Please, Look At This Photo of America
Red and white and blue and asphalt.
Do you love America so much that you bleed Corvette Gypsy Red? Do you believe great racetracks can have only one turn? Are you wearing rocketship underpants right now?
Worship your new god: This 1970 photograph of a NASA promotional Corvette lapping Daytona with a real-life astronaut waving through the T-Top. (Alright, probably a real-life astronaut suit full of whichever Cape Canaveral intern drew the short straw.) Please, appreciate the color scheme. White Corvette Stingray, white-wall tires, white space suit, Old Glory patch and red-blue USA signage. Courageously splashed against a palette of asphalt-grey, our nation’s unofficial fourth color, this constitutes our most stylish representation of freedom to date.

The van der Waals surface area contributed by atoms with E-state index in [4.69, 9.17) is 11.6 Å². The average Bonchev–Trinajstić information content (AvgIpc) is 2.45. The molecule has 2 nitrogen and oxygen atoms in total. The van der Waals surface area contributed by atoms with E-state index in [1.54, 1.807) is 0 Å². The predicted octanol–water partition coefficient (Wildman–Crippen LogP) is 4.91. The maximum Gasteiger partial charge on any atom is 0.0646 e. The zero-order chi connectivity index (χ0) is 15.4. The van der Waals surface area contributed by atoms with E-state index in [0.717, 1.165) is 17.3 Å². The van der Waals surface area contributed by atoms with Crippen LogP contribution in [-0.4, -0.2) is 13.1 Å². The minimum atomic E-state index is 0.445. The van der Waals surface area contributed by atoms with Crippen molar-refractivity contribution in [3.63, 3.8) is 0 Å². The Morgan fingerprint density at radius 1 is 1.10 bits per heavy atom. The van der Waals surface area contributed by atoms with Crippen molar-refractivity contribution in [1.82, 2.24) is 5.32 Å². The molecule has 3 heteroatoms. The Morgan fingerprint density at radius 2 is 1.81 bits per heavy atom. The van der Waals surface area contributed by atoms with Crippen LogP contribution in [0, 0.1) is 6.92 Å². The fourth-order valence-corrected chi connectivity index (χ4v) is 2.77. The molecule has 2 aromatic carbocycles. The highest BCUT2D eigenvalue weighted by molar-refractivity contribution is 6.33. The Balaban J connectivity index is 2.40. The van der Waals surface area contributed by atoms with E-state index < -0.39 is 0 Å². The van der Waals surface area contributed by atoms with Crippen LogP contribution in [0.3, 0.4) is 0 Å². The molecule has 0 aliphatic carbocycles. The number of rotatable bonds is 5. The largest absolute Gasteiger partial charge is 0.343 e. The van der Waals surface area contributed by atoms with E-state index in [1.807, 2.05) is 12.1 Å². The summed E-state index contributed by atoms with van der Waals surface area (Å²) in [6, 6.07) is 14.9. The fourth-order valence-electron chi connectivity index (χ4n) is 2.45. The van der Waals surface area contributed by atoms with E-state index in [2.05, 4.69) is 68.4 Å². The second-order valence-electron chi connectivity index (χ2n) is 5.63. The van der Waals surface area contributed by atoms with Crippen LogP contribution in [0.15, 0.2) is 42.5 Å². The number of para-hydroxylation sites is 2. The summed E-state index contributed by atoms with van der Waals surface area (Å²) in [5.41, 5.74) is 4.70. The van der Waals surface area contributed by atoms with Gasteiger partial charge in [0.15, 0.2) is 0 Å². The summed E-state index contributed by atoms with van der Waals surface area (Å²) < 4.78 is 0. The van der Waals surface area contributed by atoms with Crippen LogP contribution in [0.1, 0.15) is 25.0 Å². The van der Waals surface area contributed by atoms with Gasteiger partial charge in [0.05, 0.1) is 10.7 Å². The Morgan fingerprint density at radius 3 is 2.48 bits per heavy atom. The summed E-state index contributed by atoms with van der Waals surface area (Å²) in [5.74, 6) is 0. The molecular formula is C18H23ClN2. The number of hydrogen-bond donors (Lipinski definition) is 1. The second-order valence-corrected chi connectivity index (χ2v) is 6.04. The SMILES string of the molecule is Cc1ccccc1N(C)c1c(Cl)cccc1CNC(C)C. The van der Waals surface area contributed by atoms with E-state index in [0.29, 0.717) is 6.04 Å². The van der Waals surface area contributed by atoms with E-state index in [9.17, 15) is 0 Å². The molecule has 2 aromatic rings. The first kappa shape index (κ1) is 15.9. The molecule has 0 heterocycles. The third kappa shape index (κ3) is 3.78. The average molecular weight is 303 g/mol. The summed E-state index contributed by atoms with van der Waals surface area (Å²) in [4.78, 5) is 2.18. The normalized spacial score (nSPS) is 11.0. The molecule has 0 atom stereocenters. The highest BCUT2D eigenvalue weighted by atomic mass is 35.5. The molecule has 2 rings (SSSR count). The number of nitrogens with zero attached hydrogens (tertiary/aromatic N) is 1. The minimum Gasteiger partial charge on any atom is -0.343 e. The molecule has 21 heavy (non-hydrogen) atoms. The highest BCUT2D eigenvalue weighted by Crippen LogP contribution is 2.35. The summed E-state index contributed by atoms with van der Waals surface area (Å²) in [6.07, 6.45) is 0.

Despite the signage—uh, duct tape usually connotes a yard sale, not a superpower’s astrophysics division—this Corvette was part of a long-standing relationship between NASA and GM. The first American in space, Alan Shepard, drove to training in a ’57 ‘Vette. Five years later, he received the first C3 directly from GM as a gift. Three of the Apollo 12 astronauts ordered matching 427 Stingrays in custom black-and-gold, a de facto NASA endorsement.
It’s the alpha and omega, a totem of all earthly planes: The Corvette’s shark-like styling recalls the sea, it’s thick tires massage the land and the astronaut prepares to fly through air toward the final frontier. Get to prayer—you’re no godless Communist.
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